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"The Ole Brown Fish and his Silver Buddy"
By: Jim Dicken

The secret got out a long time ago. There is a lure that catches smallmouth bass like you would not believe on deep clear lakes and on the deeper river systems. The Silver Buddy and other blade baits similar in design catch smallmouth bass like crazy in the winter on lakes and drive bass crazy in streams in the spring and fall.
The bait came out in the late 70’s and first became popular on Dale Hollow in Tennessee and on Lake Cumberland in Kentucky.

I recently had the opportunity to fish the lure at a new event for reporters and fishing pro’s called the "Quest for the World Record Smallmouth" The event sponsored by Silver Buddy pairs fishing Pro’s like Mark Menendez and Guides like Bob Coan and Tony Eckler with reporters like myself and Larry Self, and Don Wirth, to fish for smallmouth on the worlds most famous smallmouth lake. Fishing conditions were tough. Fish were in no particular pattern and bait fish were scattered throughout the lake and over large varying depths.

The first couple of days were tough, but on Wednesday Bob Coan and Kelly Combs Marketing Director of American Bass Anglers came in with 2 nice smallies and a story of 4 others that were lost at or near the boat.

The pattern was no surprise…Silver Buddy’s on a bluff wall jigged on a tight line down the side of the wall. The silver buddy resembles a dying shad. Seems that when the temperatures drop on the lake many of the shad will die off and the Silver Buddy vibrating up and then allowed to flutter down imitates this dying shad activity.
Normally this would be a pattern to use later in the year, but the lack of fish in shallow water called for a change in tactics. The Silver Buddy usually works best from Mid November to Mid February when the water temps are in the low 50’s. I talked to Bob Coan one of the most experienced guides on Dale Hollow about the bait he relies on in winter.

Bob fishes the bait normally on 45 degree rock banks casting to the bank and working it all the way back to the boat. He jerks or jigs the bait up about 3 to 4 feet and then lets the lure drop on a tight line imitating the shad that die in the lake during the really cold winter months. Bob’s favorite days to use the bait are days when there is a nice snow falling on the lake. By fishing the bait all the way back to the boat you cover depths ranging from 2 to 40 feet which allows you to catch fish even when they are moving around with the bait fish.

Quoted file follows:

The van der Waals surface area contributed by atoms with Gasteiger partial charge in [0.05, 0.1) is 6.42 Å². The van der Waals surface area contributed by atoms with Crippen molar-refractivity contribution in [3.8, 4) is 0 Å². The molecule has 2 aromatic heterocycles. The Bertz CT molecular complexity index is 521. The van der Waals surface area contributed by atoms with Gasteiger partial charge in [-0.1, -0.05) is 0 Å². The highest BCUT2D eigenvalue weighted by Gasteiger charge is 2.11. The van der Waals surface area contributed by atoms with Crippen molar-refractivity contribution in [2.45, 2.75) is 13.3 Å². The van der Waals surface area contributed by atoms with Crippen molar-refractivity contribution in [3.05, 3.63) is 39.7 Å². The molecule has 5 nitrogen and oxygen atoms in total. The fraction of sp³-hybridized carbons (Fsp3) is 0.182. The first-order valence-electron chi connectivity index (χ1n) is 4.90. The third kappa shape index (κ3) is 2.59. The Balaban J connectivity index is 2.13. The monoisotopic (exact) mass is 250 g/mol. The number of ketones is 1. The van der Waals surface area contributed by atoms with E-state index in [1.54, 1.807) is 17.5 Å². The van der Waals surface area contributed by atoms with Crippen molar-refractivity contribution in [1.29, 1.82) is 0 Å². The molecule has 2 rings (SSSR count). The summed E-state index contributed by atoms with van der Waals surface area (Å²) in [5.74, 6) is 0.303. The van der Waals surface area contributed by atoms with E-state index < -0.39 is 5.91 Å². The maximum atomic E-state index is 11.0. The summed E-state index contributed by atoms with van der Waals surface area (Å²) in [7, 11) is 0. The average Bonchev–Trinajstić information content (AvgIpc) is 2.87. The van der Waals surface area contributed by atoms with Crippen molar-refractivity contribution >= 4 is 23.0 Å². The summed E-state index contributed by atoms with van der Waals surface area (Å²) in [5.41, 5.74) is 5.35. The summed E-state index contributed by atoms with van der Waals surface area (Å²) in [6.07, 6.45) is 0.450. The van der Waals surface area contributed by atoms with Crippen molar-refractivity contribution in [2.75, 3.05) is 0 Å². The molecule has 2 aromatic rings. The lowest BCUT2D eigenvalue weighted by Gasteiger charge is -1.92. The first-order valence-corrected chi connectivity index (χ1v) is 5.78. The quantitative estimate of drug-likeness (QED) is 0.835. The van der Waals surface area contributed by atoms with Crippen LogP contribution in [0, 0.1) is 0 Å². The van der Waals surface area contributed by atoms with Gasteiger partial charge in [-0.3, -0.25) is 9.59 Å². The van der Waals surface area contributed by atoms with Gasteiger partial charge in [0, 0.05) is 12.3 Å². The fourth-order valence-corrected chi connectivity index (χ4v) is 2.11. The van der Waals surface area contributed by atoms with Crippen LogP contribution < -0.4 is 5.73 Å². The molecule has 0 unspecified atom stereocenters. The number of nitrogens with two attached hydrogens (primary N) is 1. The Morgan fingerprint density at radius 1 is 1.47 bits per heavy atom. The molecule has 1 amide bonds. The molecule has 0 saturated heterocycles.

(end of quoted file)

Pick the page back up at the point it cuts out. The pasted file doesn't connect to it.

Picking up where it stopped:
Another way to fish the bait is to toss it to surfacing fish and jig it through the school. The falling bait imitates the dying fish that the schooling fish are hitting and missing. Many times the larger fish will lay under the school and wait for injured fish to drift down from the action. Some times you will catch a mixed bag of fish because one game fish will attack a school and other species of game fish will move in under them as well.
The bait has a great vibration and I would think you could use it in murky water in the spring similar to a crank bait. Trolling is also an option and I am going to give the 3 ounce bait a try for Hybrids trolling it on several lakes that I fish with guides and reporters for

For those who fish rivers, like the Cumberland, and the Ohio River, the bait can be cast similar to a crank bait and brought in on a fast retrieve. The bait has a very tight and noisy vibration in the water and attracts fish like a magnet during certain times of the year. However if you find a deep hole the bait can be jigged like it is done on the lakes. Rip the bait up about 2 to 4 feet and then just let it drop on a tight line. You can also do what I call ripping the bait. If you find fish feeding on the surface you can cast this bait past the baitfish and then sweep the bait through the area. At the end of a sweep you allow the bait to drop slightly and then sweep it again. This will draw reaction strikes and imitates a fish that has been injured by a game fish and is falling through the water column… On a recent trip with Chip Mertens on the Ohio River, we caught several smallmouth and quite a few white and hybrid bass as well. On smaller rivers I recommend the smaller sizes, for 2 reasons. First and most important is matching the size of the local bait. On small streams most fish will feed on smaller minnows. The Second reason is that the smaller bait falls slower and can be rigged weedless. Matter of fact Silver Buddy is now manufacturing a smaller bait that is weedless.

It should come out this year. Look for it in stores. The bait now comes in 1/8th ounce to models as large as 3 ounces for trolling. Larger models are on the drawing board for Bigger Saltwater Game fish.
For younger anglers who have not heard of blade baits or who have never fished one, you need to try this kind of bait. It is another weapon in the arsenal and can at time be very deadly.

Don’t let the article fool you. This bait will catch any kind of fish that swims, except maybe a Grass Carp.

Jim Dicken

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